One of the most critical aspects of injury prevention is the maintenance of complete and non-restricted joint range of motion through stretching. Stretching not only improves flexibility, but also can reduce the risk of injury. The question of whether static or dynamic stretching is the most beneficial prior to exercise has been debated. Recent evidence has determined that dynamic stretching is most effective prior to exercise, while static stretching is most beneficial following activity. Dynamic stretches resemble the movements produced during activity, while static stretches allow a relaxation period for the muscles of the body to recover. So what is static and dynamic stretching?
Static stretches are utilized to increase the flexibility of a joint or multiple joints while
the body is at rest. During a static stretch, the muscle is placed at the maximal stretch, which is generally determined as the point at which a firm, yet bearable resistance is felt.
The position is then held for 10 to
20 seconds and repeated from 3 to 5 times. Static stretching can be as simple as the common hamstring stretch. While sitting on the floor with legs extended straight out in front of you, slowly lean forward to touch your fingers to your toes and hold this position. When performing the stretch do not bounce or rock, hold a controlled stretch the entire time. This is an example of static stretching. Resistance bands and stretch straps are two common pieces of equipment used by athletes to assist them in performing static stretches.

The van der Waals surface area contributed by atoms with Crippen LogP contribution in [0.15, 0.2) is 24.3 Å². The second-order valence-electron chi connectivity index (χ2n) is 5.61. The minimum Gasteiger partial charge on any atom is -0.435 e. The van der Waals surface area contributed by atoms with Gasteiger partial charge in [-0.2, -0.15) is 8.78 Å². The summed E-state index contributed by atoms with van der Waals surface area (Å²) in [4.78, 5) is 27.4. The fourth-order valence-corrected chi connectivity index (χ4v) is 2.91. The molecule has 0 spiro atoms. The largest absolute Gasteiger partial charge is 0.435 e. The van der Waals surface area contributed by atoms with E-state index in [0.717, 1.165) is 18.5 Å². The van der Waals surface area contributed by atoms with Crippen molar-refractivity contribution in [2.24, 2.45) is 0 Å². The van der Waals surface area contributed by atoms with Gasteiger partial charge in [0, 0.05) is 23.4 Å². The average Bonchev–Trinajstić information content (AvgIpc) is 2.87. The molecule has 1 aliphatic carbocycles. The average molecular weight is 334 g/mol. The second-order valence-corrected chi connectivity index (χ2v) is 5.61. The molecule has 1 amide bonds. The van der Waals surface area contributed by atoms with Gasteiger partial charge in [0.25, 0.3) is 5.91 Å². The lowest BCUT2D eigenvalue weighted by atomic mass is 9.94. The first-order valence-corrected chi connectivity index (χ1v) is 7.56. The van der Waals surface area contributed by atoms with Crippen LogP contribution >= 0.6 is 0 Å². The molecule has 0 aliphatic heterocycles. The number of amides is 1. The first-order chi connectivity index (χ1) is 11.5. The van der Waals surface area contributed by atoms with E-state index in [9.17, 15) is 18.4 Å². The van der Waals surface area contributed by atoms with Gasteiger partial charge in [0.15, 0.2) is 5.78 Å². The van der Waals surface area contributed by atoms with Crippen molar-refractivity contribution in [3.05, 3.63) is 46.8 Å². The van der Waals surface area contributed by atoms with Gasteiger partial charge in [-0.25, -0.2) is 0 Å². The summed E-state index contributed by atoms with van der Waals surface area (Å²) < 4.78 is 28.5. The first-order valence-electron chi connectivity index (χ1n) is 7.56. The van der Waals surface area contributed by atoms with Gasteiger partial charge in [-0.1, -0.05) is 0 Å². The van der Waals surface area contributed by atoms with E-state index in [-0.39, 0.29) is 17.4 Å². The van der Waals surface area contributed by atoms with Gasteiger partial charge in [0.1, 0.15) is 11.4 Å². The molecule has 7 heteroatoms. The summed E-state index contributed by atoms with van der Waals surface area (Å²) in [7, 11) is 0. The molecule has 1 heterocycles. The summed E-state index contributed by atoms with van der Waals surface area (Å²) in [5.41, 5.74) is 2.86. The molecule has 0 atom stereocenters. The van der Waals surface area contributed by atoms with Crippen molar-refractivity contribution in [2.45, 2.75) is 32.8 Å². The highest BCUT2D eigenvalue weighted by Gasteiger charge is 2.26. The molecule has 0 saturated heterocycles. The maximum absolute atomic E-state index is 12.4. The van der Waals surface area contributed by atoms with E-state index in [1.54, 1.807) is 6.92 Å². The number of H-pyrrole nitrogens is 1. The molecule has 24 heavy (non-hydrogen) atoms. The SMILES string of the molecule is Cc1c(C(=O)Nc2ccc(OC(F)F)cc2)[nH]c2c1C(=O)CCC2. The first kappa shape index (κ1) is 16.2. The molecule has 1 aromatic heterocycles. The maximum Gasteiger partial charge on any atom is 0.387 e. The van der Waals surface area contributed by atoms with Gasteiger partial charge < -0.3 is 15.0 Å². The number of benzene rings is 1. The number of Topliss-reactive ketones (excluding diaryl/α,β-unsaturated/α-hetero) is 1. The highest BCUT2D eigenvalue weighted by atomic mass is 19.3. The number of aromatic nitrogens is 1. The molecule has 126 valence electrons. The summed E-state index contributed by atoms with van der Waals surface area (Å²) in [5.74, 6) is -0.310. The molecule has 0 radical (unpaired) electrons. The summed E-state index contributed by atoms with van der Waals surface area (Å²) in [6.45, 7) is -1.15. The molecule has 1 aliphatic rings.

Dynamic stretching is a series of controlled movements with slight resistance which are intended to improve range of motion, or flexibility, as well as prepare the
muscles for a more intense activity. A dynamic stretch is generally repeated about 10 times per stretch. During the repetitions, the dynamic stretch is accelerated from small, slow movements to bigger and faster movements. Unless physically fit, it is recommended that dynamic stretching is slowly incorporated into a fitness routine to prevent soreness or injury. Walking lunges are an example of dynamic stretching in which a typical lunge is performed while walking forward for a designated distance. Other examples include arm circles and half squats. Dynamic stretches can also be performed using resistance bands and stretch straps.
While both static and dynamic stretching have been proven effective in increasing the range of motion of a joint, dynamic stretching can also prepare and ‘warm-up’ the muscles for further activity by mimicking physical activity patterns. Since sports and other activities are dynamic in nature, the best way to prepare for exercise is with dynamic stretching that incorporates full body stretching with your sports movement patterns. Static stretching should be utilized following activity to allow muscles and joints to increase flexibility and aid in the prevention of soreness. For those who are just beginning an exercise regimen, it is recommended that dynamic stretching is slowly incorporated into the warm up routine to prevent soreness or injury.